OGDEN -- Fifty years after civil rights activist Martin Luther King Jr. made his most famous speech, students and faculty members gathered at Weber State University to reaffirm that they still have a dream.
King's 17-minute "I Have a Dream" speech ran on a video loop from 9 a.m. to 3 p.m. in the Wildcat Theater, and a late-morning ceremony focused on both progress made toward racial equality and on dreams still waiting to be fulfilled.
"The life of Martin Luther King Jr. was prematurely extinguished some time ago, well before many of us were born, but his spirit can live on in us," said speaker Amir Jackson, a WSU alumnus and founder of Nuture the Creative Mind, a foundation that promotes education and character development through creative expression, during the ceremony.
"I say it can, because it is not a guarantee," Jackson said. "We have to choose to allow it to, we have to defend the legacy that King and others like him fought for, we have to love and understand love is an action word. It is something that we actively choose do."
King gave his iconic 1963 speech, calling for an end to racism, on the steps of the Lincoln Memorial, during the March on Washington for Jobs and Freedom. More than 250,000 people gathered to listen. King was silenced less than five years later by an assassin.
For a full text of the speech, visit www.archives.gov/press/exhibits/dream-speech.pdf.
Jeff Henry, WSU African American student senator, said laws and regulations may be in place to give minority citizens equal access to institutions and opportunities, but people's attitudes still stand in the way of equality.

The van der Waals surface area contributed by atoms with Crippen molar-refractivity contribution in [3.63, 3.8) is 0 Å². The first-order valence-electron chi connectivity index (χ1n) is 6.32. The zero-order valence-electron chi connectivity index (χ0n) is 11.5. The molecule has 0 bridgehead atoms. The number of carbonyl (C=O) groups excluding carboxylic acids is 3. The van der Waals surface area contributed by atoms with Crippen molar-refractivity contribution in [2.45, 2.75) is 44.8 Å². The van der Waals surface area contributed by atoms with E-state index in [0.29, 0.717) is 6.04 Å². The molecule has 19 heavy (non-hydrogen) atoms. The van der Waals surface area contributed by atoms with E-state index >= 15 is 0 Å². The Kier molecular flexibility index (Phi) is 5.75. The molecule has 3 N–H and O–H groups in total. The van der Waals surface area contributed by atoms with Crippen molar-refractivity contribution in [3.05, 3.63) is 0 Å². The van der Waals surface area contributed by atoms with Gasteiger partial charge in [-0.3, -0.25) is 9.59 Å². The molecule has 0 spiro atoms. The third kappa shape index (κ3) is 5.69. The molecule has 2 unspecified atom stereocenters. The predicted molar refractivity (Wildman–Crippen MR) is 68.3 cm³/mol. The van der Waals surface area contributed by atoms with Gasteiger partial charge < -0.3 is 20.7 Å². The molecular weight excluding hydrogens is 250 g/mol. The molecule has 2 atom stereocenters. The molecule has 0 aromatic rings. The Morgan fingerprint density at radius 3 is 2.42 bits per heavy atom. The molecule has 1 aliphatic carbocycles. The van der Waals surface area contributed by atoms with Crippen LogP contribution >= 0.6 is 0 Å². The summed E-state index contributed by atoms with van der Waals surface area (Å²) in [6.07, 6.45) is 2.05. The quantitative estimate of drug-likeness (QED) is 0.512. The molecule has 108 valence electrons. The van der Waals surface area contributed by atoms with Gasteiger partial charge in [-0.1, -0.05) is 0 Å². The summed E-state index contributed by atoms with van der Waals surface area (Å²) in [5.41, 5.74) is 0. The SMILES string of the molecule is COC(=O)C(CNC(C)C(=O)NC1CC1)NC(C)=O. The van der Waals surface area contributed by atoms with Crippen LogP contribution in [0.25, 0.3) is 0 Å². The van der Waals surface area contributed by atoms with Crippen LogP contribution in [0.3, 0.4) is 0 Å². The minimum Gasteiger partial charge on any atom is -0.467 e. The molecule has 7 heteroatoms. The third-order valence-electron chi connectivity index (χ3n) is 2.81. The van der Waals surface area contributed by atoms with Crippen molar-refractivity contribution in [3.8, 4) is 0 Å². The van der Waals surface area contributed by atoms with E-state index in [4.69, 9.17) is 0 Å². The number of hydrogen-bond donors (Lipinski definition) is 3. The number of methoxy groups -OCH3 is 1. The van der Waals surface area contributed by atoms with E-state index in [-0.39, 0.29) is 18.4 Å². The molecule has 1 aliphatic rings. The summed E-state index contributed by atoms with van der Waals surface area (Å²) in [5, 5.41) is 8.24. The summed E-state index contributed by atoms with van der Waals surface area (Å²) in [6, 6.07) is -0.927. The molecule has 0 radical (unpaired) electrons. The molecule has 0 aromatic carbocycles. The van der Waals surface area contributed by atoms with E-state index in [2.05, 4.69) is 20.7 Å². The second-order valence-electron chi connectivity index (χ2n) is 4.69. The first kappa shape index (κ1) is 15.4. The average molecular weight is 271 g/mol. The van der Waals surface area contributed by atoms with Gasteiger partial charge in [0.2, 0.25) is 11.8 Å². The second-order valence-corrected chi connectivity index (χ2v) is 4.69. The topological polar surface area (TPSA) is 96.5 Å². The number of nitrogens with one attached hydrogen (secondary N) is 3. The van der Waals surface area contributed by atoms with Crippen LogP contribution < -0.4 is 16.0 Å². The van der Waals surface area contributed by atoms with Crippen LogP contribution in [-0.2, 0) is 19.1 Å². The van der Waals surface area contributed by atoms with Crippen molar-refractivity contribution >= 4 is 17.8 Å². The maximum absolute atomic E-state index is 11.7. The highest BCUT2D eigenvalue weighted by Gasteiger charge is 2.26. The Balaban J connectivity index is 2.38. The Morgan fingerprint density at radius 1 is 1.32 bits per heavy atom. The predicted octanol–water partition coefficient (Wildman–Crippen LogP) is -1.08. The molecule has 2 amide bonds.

"It's a different time now than when Dr. King gave that speech," Henry said. "We still have a ways to go. Access has been granted, but disparity in treatment is really phenomenal."
Henry said, after his formal speech, that his major is in a health care field, and he and another student went to an area hospital to gather information for a class assignment. Henry, who is black, was in business dress, with a tie. His white classmate, wearing shorts and a T-shirt, arrived a few minutes after Henry, and requested the same data. Henry was told officials would get back to him, and his classmate was given the information. The hospital did call him back, Henry said, after the due date for the assignment.
"Two students in the same major, the only differences between us was color," he said. "One was accepted with open arms, one was put on the back burner."
Racism is just more subtle now, Henry said.
"It's based on individuals' beliefs. That's where change needs to occur on a significant level. We need to stop looking for differences, and see ourselves as humans. Martin Luther King helped everyone with that speech, whether they are black, white, Asian, male, female, whatever their sexual orientation. It changes your behavior when you look at each other from the human side of things."
King's speech was made a century after Pres. Abraham Lincoln signed the Emancipation Proclamation, declaring slaves free.
"America cannot be truly great until its people are truly free," said WSU President Chuck Wight. "My dream is that Weber State University will become a place where people of all colors are able to stand together at the fountain of knowledge. Because Weber State cannot be a truly great university until we are all gathered together in respectful conversation to learn from one another."
Detorea Oliver, a singer from Layton, entertained the crowd of 60 or so with two hymns.
"Dr. King's speech is one of the reasons I am afforded so many opportunities that were not available to me 50 years ago," she said.
Jackson ended his talk with a call to action.
"Let us stand up, stand together, stand now," he said. "Stand now, if for no other reason than the reason that standing tomorrow just may be too late. A positive proactive investment today, right now, lessens the need for a negative, reactive investment later. Let us stand up, stand together, stand now. And when we do so, the hope that each of us have here today will become a tangible reality, and we will truly honor the legacy of Dr. Martin Luther King Jr."